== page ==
While the Psychoville Halloween Special still ranks up there as one of the top programs for Halloween, the “Rope” homage is right up there.
Yes, I know, Homeland is an American television series, so you may be asking why write about this on Tellyspotting? It’s simple, really. The series stars British actor, Damian Lewis. The St. Johns Wood born actor has won numerous awards for his portrayal of former U.S. Marine Corps Sergeant Nicholas Brody including the 2012 Primetime Emmy Award for Outstanding Lead Actor in a Drama Series and the 2012 Golden Globe Award for Best Actor in a Television Series Drama.
The series also stars Claire Danes as Carrie Mathison, a Central Intelligence Agency officer with bipolar disorder. Mathison has come to believe that Brody, who was held captive by al-Qaeda as a prisoner of war, was ‘turned’ by the enemy and now threatens the United States.
Besides Damian Lewis’ individual awards, the series has received critical acclaim and has won several awards, including the 2012 Primetime Emmy Award for Outstanding Drama Series, and the 2011 and 2012 Golden Globe Award for Best Television Series, Drama. The individual and series awards are very deserving, all of them. But, as Downton Abbey can attest, you haven’t arrived until Sesame Street gets involved.
In their just released Sesame Street parody, the entire Homeland cast get a well-deserved Muppet makeover. In Homelamb, the Big Bad Wolf is on the lamb. Special Sheep Agent, Nicholas Ba-a-a-a-rody is the agency’s only hope for bringing the Big Bad Wolf to justice.
Potential terrorist Nicholas Brody (Damian Lewis) is perfectly cast as a wolf in sheep’s clothing. The action focuses on earlier series of the conspiracy thriller as CIA intelligence officer Carrie Mathison (Claire Danes) tries to prove that Brody is in fact the big bad wolf…but, is he a wolf in sheep’s clothing? Or just a sheep in wolf’s clothing in sheep’s clothing?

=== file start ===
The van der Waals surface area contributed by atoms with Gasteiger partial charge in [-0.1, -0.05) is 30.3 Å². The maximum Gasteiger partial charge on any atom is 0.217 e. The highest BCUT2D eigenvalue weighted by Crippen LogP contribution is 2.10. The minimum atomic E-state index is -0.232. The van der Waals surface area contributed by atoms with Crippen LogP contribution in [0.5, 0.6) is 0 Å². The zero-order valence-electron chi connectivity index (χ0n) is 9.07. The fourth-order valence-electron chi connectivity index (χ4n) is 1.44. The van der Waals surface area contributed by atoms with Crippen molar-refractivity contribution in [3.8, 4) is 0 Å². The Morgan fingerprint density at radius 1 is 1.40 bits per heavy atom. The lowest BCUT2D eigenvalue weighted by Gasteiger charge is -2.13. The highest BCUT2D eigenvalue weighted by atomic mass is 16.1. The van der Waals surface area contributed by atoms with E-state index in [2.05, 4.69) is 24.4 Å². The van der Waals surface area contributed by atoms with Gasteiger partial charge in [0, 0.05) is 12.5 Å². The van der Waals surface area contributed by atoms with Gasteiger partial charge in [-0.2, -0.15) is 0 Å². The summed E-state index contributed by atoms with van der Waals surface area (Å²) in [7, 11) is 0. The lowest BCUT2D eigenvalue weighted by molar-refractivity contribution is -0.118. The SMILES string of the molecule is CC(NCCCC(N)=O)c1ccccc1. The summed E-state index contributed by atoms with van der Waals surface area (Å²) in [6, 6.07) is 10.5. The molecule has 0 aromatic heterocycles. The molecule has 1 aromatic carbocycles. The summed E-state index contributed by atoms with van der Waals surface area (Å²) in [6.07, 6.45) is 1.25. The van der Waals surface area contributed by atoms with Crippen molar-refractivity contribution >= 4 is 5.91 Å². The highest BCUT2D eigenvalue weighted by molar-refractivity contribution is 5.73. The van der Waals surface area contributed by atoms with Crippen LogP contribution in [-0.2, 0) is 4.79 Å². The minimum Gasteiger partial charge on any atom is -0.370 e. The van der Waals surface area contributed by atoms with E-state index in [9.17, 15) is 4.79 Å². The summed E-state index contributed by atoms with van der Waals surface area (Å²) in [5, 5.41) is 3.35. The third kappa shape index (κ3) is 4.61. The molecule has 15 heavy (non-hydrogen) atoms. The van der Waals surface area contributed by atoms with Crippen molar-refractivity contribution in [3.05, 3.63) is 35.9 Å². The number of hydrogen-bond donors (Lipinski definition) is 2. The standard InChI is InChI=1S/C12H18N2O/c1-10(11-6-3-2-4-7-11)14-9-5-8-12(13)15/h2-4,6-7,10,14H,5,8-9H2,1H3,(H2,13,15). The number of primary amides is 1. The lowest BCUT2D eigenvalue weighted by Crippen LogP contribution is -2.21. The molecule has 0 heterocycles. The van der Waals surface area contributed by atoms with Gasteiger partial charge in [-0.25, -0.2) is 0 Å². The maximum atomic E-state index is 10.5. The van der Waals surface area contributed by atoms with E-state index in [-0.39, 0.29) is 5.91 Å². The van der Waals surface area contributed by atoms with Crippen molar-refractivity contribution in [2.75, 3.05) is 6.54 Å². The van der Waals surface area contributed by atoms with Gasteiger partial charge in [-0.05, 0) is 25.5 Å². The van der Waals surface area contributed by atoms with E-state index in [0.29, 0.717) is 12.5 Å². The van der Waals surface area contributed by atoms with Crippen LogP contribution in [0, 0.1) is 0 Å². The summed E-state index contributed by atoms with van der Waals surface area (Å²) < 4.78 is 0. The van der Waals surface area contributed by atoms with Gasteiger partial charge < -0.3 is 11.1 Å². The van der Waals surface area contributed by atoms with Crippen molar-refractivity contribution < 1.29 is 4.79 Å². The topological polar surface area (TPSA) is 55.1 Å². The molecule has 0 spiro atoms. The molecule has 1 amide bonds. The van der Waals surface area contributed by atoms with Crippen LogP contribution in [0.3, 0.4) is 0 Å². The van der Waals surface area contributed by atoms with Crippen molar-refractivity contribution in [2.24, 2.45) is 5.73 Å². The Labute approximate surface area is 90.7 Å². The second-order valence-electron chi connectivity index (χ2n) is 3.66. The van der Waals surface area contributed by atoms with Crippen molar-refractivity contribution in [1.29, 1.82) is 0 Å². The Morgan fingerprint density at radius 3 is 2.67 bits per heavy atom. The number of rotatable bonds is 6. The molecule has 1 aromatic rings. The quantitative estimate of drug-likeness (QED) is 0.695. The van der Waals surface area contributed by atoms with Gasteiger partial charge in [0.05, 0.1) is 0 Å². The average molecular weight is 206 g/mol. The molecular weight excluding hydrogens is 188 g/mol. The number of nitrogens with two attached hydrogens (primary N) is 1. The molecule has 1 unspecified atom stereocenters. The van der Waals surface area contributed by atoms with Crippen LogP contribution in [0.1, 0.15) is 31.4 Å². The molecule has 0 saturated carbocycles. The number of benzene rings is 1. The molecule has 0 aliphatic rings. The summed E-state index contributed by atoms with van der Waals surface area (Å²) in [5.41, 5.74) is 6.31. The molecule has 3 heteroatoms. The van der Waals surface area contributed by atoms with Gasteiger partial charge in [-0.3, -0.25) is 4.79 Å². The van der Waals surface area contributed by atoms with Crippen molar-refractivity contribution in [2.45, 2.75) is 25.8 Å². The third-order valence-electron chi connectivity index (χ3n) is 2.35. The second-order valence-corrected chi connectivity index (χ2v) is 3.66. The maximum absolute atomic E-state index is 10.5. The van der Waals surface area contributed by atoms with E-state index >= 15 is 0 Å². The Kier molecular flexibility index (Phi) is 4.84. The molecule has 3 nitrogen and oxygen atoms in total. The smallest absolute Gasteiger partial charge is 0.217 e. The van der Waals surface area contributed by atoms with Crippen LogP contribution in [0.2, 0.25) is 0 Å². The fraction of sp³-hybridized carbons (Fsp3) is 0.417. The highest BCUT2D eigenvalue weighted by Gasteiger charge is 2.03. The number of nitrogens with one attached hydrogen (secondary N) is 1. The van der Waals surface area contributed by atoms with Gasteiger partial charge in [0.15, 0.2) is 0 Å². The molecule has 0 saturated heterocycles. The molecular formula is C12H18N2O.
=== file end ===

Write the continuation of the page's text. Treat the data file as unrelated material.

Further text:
KERA-TV in Dallas was the first PBS station in the United States to broadcast Monty Python’s Flying Circus back in October 1974. The subsequent March 1975 KERA/Dallas in-studio appearance was the Pythons’ first stop in the U.S. after the Los Angeles premiere of Monty Python and the Holy Grail.
Recently, Tellyspotting had the great good fortune to sit down with Michael Palin at the BBC Syndication Showcase meeting in New Orleans. Michael was in town to talk about his newest project that would be coming to PBS in 2014, Brazil with Michael Palin. In a nutshell, one of the nicest, most accommodating individuals on the planet, so grab a coffee and enjoy…
Python and KERA/Dallas…
Tellyspotting: I want to take you back to October 1974 when Monty Python’s Flying Circus first premiered in the U.S. on KERA-TV in Dallas. When you initially heard the news that it was ‘Dallas’ and KERA-TV where Python would first air, what were your thoughts?
Michael Palin: My first thought was that this was just right. This is perfect Monty Python. It wasn’t picked up by the ‘fashionable’ markets of Boston, New York or San Francisco. It was picked up in Dallas. In a strange way, someone once pointed out that all the Python team were out-of-towners. We didn’t come together in London. We came from places like Sheffield and Weston-Super-Mare and places like that so it just seemed ‘right’ that the premiere was in Dallas. Dallas, of all places at that period in history, was still recovering from when the President was shot. I remember thinking, this is wonderful. And, the fact that it had been so successful that PBS stations around the country then picked up on this. It was exciting to think that Dallas started it all, especially since as a city at that time, it was pretty conservative.
TS: How important was it to be on PBS:
MP: For us, it was absolutely vital because that meant it was uncut. We had been told after 1969 that it would never air in the U.S. No TV company would touch it. It’s too rude, it’s too difficult, too naughty. And yet, lots of Americans that came to London loved it. The movie ‘And Now for Something Completely Different’ was made to pick up an American audience through movies rather than television. That didn’t work either. We hadn’t almost given up. So, with that October premiere in Dallas, the news was truly unexpected…very exciting and a true celebration for us, but quite unexpected.
TS: That video of when yourself, Terry Jones, Terry Gilliam and Graham Chapman were in the KERA studios in 1975. My first thought was ‘Who are these kids?’ Four extremely talented individuals that were very innocent and just having fun. Did you have any idea as to the explosion that was getting ready to take place for Python?